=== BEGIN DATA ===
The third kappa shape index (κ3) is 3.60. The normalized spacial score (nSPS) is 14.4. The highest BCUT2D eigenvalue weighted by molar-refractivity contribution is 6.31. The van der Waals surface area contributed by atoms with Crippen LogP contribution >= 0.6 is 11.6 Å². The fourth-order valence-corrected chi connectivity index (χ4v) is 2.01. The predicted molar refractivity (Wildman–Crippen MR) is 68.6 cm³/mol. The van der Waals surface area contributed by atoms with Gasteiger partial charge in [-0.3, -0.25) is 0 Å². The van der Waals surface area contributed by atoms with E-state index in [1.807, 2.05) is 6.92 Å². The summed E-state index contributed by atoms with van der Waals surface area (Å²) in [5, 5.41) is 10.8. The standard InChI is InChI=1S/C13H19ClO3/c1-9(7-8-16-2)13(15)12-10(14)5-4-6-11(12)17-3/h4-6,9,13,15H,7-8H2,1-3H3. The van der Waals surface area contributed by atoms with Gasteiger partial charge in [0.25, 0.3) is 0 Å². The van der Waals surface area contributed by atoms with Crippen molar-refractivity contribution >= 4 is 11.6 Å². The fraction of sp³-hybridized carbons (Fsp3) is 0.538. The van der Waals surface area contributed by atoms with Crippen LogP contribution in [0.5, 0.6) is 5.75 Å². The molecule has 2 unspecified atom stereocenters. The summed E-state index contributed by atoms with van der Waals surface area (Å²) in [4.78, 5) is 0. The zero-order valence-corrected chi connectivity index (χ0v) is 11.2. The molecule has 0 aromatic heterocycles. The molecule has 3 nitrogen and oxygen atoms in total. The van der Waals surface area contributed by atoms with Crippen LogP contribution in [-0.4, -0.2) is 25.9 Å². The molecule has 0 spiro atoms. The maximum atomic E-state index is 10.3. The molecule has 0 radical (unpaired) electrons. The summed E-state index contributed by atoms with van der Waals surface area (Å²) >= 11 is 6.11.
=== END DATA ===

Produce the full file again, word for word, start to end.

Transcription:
The third kappa shape index (κ3) is 3.60. The normalized spacial score (nSPS) is 14.4. The highest BCUT2D eigenvalue weighted by molar-refractivity contribution is 6.31. The van der Waals surface area contributed by atoms with Crippen LogP contribution >= 0.6 is 11.6 Å². The fourth-order valence-corrected chi connectivity index (χ4v) is 2.01. The predicted molar refractivity (Wildman–Crippen MR) is 68.6 cm³/mol. The van der Waals surface area contributed by atoms with Gasteiger partial charge in [-0.3, -0.25) is 0 Å². The van der Waals surface area contributed by atoms with E-state index in [1.807, 2.05) is 6.92 Å². The summed E-state index contributed by atoms with van der Waals surface area (Å²) in [5, 5.41) is 10.8. The standard InChI is InChI=1S/C13H19ClO3/c1-9(7-8-16-2)13(15)12-10(14)5-4-6-11(12)17-3/h4-6,9,13,15H,7-8H2,1-3H3. The van der Waals surface area contributed by atoms with Gasteiger partial charge in [0.25, 0.3) is 0 Å². The van der Waals surface area contributed by atoms with Crippen molar-refractivity contribution >= 4 is 11.6 Å². The fraction of sp³-hybridized carbons (Fsp3) is 0.538. The van der Waals surface area contributed by atoms with Crippen LogP contribution in [0.5, 0.6) is 5.75 Å². The molecule has 2 unspecified atom stereocenters. The summed E-state index contributed by atoms with van der Waals surface area (Å²) in [4.78, 5) is 0. The zero-order valence-corrected chi connectivity index (χ0v) is 11.2. The molecule has 0 aromatic heterocycles. The molecule has 3 nitrogen and oxygen atoms in total. The van der Waals surface area contributed by atoms with Crippen LogP contribution in [-0.4, -0.2) is 25.9 Å². The molecule has 0 spiro atoms. The maximum atomic E-state index is 10.3. The molecule has 0 radical (unpaired) electrons. The summed E-state index contributed by atoms with van der Waals surface area (Å²) >= 11 is 6.11.